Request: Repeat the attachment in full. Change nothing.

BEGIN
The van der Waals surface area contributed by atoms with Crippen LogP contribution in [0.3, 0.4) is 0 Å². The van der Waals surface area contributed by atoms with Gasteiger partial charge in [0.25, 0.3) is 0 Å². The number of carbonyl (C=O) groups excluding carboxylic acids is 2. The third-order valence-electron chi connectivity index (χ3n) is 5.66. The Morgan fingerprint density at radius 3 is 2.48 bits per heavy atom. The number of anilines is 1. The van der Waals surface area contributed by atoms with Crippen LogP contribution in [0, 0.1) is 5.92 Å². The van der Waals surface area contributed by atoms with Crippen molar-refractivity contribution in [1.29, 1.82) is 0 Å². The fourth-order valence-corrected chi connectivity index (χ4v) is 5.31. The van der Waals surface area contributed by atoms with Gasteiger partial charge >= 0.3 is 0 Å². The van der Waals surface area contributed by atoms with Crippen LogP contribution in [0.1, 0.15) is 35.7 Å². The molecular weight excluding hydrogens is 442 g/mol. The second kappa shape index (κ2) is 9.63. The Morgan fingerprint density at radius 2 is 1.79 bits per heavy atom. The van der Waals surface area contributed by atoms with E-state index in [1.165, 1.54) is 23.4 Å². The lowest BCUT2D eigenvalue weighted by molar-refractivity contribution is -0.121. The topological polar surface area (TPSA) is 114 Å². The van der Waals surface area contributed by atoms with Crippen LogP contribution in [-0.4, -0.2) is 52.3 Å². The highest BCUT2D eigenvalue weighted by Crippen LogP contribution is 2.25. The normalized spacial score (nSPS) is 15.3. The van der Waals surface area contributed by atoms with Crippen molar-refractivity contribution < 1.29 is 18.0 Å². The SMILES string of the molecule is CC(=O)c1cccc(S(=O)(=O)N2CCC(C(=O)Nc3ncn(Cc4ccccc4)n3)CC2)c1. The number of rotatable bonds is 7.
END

The van der Waals surface area contributed by atoms with Crippen LogP contribution in [0.3, 0.4) is 0 Å². The van der Waals surface area contributed by atoms with Gasteiger partial charge in [0.25, 0.3) is 0 Å². The number of carbonyl (C=O) groups excluding carboxylic acids is 2. The third-order valence-electron chi connectivity index (χ3n) is 5.66. The Morgan fingerprint density at radius 3 is 2.48 bits per heavy atom. The number of anilines is 1. The van der Waals surface area contributed by atoms with Crippen LogP contribution in [0, 0.1) is 5.92 Å². The van der Waals surface area contributed by atoms with Crippen molar-refractivity contribution in [1.29, 1.82) is 0 Å². The fourth-order valence-corrected chi connectivity index (χ4v) is 5.31. The van der Waals surface area contributed by atoms with Gasteiger partial charge >= 0.3 is 0 Å². The van der Waals surface area contributed by atoms with Crippen LogP contribution in [0.1, 0.15) is 35.7 Å². The molecular weight excluding hydrogens is 442 g/mol. The second kappa shape index (κ2) is 9.63. The Morgan fingerprint density at radius 2 is 1.79 bits per heavy atom. The van der Waals surface area contributed by atoms with E-state index in [1.165, 1.54) is 23.4 Å². The lowest BCUT2D eigenvalue weighted by molar-refractivity contribution is -0.121. The topological polar surface area (TPSA) is 114 Å². The van der Waals surface area contributed by atoms with Crippen LogP contribution in [-0.4, -0.2) is 52.3 Å². The highest BCUT2D eigenvalue weighted by Crippen LogP contribution is 2.25. The normalized spacial score (nSPS) is 15.3. The van der Waals surface area contributed by atoms with Crippen molar-refractivity contribution < 1.29 is 18.0 Å². The SMILES string of the molecule is CC(=O)c1cccc(S(=O)(=O)N2CCC(C(=O)Nc3ncn(Cc4ccccc4)n3)CC2)c1. The number of rotatable bonds is 7.